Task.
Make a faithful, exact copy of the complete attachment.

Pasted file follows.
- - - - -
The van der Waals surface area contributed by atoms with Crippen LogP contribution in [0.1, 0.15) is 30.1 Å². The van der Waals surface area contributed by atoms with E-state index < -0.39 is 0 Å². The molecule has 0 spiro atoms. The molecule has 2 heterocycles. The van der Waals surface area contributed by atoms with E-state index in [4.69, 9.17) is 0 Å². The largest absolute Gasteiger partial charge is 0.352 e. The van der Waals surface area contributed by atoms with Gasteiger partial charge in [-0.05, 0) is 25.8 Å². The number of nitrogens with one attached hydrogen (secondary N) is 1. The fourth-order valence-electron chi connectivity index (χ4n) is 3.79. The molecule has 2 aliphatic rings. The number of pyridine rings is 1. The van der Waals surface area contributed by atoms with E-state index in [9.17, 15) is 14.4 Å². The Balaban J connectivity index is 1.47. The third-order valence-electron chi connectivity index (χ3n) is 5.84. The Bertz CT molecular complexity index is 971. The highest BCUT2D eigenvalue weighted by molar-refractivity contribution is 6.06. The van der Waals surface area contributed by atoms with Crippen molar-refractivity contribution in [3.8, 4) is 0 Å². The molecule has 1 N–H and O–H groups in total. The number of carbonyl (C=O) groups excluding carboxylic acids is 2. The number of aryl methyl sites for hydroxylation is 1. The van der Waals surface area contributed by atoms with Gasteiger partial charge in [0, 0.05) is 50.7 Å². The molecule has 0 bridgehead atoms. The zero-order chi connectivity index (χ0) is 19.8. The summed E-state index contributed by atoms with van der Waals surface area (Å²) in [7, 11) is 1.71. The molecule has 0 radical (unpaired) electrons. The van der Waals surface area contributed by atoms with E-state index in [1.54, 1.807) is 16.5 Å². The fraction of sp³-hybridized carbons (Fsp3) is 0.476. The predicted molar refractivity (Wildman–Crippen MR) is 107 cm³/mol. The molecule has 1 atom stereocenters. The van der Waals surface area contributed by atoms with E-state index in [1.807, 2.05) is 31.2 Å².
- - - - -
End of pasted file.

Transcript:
The van der Waals surface area contributed by atoms with Crippen LogP contribution in [0.1, 0.15) is 30.1 Å². The van der Waals surface area contributed by atoms with E-state index < -0.39 is 0 Å². The molecule has 0 spiro atoms. The molecule has 2 heterocycles. The van der Waals surface area contributed by atoms with E-state index in [4.69, 9.17) is 0 Å². The largest absolute Gasteiger partial charge is 0.352 e. The van der Waals surface area contributed by atoms with Gasteiger partial charge in [-0.05, 0) is 25.8 Å². The number of nitrogens with one attached hydrogen (secondary N) is 1. The fourth-order valence-electron chi connectivity index (χ4n) is 3.79. The molecule has 2 aliphatic rings. The number of pyridine rings is 1. The van der Waals surface area contributed by atoms with E-state index in [9.17, 15) is 14.4 Å². The Balaban J connectivity index is 1.47. The third-order valence-electron chi connectivity index (χ3n) is 5.84. The Bertz CT molecular complexity index is 971. The highest BCUT2D eigenvalue weighted by molar-refractivity contribution is 6.06. The van der Waals surface area contributed by atoms with Crippen molar-refractivity contribution in [3.8, 4) is 0 Å². The molecule has 1 N–H and O–H groups in total. The number of carbonyl (C=O) groups excluding carboxylic acids is 2. The number of aryl methyl sites for hydroxylation is 1. The van der Waals surface area contributed by atoms with Gasteiger partial charge in [0, 0.05) is 50.7 Å². The molecule has 0 bridgehead atoms. The zero-order chi connectivity index (χ0) is 19.8. The summed E-state index contributed by atoms with van der Waals surface area (Å²) in [7, 11) is 1.71. The molecule has 0 radical (unpaired) electrons. The van der Waals surface area contributed by atoms with E-state index in [1.54, 1.807) is 16.5 Å². The fraction of sp³-hybridized carbons (Fsp3) is 0.476. The predicted molar refractivity (Wildman–Crippen MR) is 107 cm³/mol. The molecule has 1 atom stereocenters. The van der Waals surface area contributed by atoms with E-state index in [1.807, 2.05) is 31.2 Å².